The responsibilities of the canal's board of directors fall into three broad areas that simultaneously impact the canal: first, the "here and now" -- the maintaining and operating the canal; second, the canal's transition from U.S. to Panamanian control; third, staying ahead of changing technology and its impact on international shipping and canal operations -- the size and speed of ships, information technology, changing business practices, changing markets.

Our first challenge is current operations. The canal continues to operate smoothly. In fact, it is already breaking all-time traffic records. Just to give you an idea of the scope of canal operations, this past fiscal year:

 

  • 13,631 oceangoing vessels transited the canal;
  • Their cargo exceeded 190.3 million long tons of commercial cargo; and
  • Total canal revenues exceeded $600 million, an all-time high.
Canal operations also:
  • Directly employ nearly 7,500 permanent, full-time workers plus as many as 1,500 more temporary workers; and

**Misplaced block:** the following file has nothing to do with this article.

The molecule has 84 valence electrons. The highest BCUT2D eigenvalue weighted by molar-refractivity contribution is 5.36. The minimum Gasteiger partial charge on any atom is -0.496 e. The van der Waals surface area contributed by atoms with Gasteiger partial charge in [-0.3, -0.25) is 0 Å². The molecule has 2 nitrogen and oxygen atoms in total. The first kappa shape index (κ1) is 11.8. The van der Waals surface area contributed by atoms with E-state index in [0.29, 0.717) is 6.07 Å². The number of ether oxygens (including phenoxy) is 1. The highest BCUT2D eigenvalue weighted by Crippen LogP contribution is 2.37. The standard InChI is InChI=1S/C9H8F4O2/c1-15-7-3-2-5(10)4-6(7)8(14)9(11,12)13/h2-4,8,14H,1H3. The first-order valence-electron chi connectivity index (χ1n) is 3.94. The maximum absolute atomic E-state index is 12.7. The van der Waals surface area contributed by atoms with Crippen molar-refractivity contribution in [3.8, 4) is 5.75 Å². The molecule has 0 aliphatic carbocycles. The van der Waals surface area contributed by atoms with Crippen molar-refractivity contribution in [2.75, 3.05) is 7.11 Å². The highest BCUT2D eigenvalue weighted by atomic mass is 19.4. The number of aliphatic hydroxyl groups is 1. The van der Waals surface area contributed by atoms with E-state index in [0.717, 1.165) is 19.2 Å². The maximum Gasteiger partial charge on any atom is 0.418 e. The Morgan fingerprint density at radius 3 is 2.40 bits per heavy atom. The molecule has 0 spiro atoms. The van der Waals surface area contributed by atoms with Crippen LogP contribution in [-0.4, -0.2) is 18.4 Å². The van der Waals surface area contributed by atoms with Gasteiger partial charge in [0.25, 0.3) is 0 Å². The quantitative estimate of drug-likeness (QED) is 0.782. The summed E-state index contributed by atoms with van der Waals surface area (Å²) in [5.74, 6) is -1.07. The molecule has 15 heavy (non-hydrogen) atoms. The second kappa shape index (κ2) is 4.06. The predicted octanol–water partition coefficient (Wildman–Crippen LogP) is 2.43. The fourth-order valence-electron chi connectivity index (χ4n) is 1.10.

• Operate without any burden to American taxpayers -- the canal is a self-sustaining business enterprise.

Our second challenge is the transition of the canal to 100 percent Panamanian ownership. President Clinton and Panamanian President [Ernesto Perez] Balladares met in Washington last month. Both underscored the unique, historic relationship between our two countries and their total commitment to the implementation of the Panama Canal Treaty.

The transition is perhaps most people's biggest concern, but it should not be. Most of the transition already has occurred and has been and will remain transparent to our customers.